George Graham

What’s an Independent Anyway?

Reading my blogs, you might suspect I’m a registered Democrat. Wrong. I am an Independent. Does that mean my political instincts are somewhere between the two major parties? Of course not. Neither major party is as far left as I am. My “party” is the same as Bernie Sanders’, the feisty senator from Vermont, who is often described as a “socialist.”

Yet, when I read news reports about American politics, the assumption seems to be that Independents are the wishy-washy Charlie Browns who can’t decide what party to join. I get the impression that both parties tend to pander to this fuzzy middle of the political spectrum, terrified of being branded “extreme” by the media.

A writer named Anthea Mitchell observes, in an article I just read in Yahoo News, that the past year has produced a record number of registered Independents in America, and she notes that most of the increase is coming from Republican defections. Ms. Mitchell suggests the cause has something to do with widespread dissatisfaction over the GOP shutdown of the government a few months ago.

She could be right. I certainly would be ashamed to identify myself as a Republican after that display of arrant irresponsibility. But I would be ashamed to be thought a Republican anyway, so I guess I’m not typical of those Independents who are abandoning the GOP.

I wonder, though, whether some of the voters who quit the Republican Party are Tea Party types who favor an even more drastic right-wing agenda. From what I read, I don’t think America is drifting toward the center in politics; I think the electorate is becoming more polarized.

As the Tea Party pulls the GOP farther to the right, Progressives are becoming more critical of the Democratic Party’s (and President Obama’s)  policies – drone strikes, Big Brother spying, persistent pursuit of foreign wars,  proffered concessions on the social safety net, that secret Trans Pacific treaty that would give global corporations unfettered power over America environmental policies and undermine the American labor force, and so on.

I am amazed that the Tea Party is still allied with the GOP. And I cannot see how the Libertarians can live with the GOP’s bomb-everybody philosophy. I expected the Republican Party to break up long ago.

And I wouldn’t be surprised if the Progressives go their own way eventually. Big Money rules in both parties, and Big Money has an agenda of its own.

I am convinced that the only logical way to keep Big Money from ravaging the country and devouring its resources is to have a Big Government with the muscle to match the corporate giants. But if Big Money is allowed to buy the people who run the government, there can be no hope for fairness or justice.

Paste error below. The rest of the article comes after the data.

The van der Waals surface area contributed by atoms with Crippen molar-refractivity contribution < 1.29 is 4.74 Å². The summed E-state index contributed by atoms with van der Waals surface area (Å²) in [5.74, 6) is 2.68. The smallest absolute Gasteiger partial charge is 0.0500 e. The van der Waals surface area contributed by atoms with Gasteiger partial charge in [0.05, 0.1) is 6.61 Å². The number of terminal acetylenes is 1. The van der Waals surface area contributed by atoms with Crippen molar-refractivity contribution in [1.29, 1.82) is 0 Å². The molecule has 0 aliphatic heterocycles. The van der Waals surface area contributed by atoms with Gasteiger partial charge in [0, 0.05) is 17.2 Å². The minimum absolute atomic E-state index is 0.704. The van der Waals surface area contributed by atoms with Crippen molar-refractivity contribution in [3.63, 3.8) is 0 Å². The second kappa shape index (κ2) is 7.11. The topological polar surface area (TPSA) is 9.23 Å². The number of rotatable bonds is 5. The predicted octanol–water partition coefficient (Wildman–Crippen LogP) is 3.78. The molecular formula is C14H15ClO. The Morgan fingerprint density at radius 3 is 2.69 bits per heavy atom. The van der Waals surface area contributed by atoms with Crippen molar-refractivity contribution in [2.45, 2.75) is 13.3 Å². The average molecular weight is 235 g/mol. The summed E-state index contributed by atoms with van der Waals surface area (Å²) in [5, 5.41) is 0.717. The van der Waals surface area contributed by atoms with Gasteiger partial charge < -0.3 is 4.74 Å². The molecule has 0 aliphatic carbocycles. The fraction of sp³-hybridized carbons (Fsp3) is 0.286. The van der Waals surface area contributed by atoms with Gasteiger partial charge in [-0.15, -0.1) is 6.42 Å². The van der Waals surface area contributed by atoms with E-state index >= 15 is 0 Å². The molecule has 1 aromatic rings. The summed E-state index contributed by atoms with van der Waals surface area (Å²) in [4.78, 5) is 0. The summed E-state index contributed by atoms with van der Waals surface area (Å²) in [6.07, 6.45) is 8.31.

History has shown that government takeover of private industry – socialism – is not always a good idea. But that doesn’t mean government should let the corporations do whatever they want. My preference is for government to operate alternative services to those offered by the private sector – especially in such essential industries as health care. I don’t think the government should “take over” parts of the economy but it would be nice to have a non-profit alternative to the highway robbery we’re often subjected to.

Of course, there are inherent dangers in Big Government, and I’m not talking about the deficit. I’m talking about the danger to personal freedoms.

These freedoms are in the United States Constitution, and are to be protected by the Supreme Court. But with the parties appointing the justices, what we get on the court is a pack of political hacks who vote predictably along party lines.

Collective organizations like trade unions and cooperatives could provide a countervailing political force, but these institutions are floundering in a hostile climate in America today. Public attitudes will have to change or there will be no chance of reform.

I fully expect some reader to call me a communist. I’ve heard that one before. But I am not now and never have been a member of the Communist Party, Senator McCarthy. I am just a guy who believes in fairness and decency, who wants to see everybody get a chance to make a good living and every kid get a shot at a good education. I would like to think that nobody is dying in the street because they lack the money for health care and that no codger like myself is languishing in poverty.

I hope no family is freezing because they can’t buy oil for the heater and no mother is weeping because she can’t afford formula for her baby.

I don’t want my country sending drones to kill foreigners’ families or sending troops to intervene in foreign governments’ disputes.

And if that makes you think I’m a dangerous commie, then so be it. I think that in today’s America it makes me an Independent.

Click for Ms. Mitchell’s article.

About the author


I am a Jamaican-born writer who has lived and worked in Canada and the United States. I live in Lakeland, Florida with my wife, Sandra, our three cats and two dogs. I like to play golf and enjoy our garden, even though it's a lot of work. Since retiring from newspaper reporting I've written a few books. I also write a monthly column for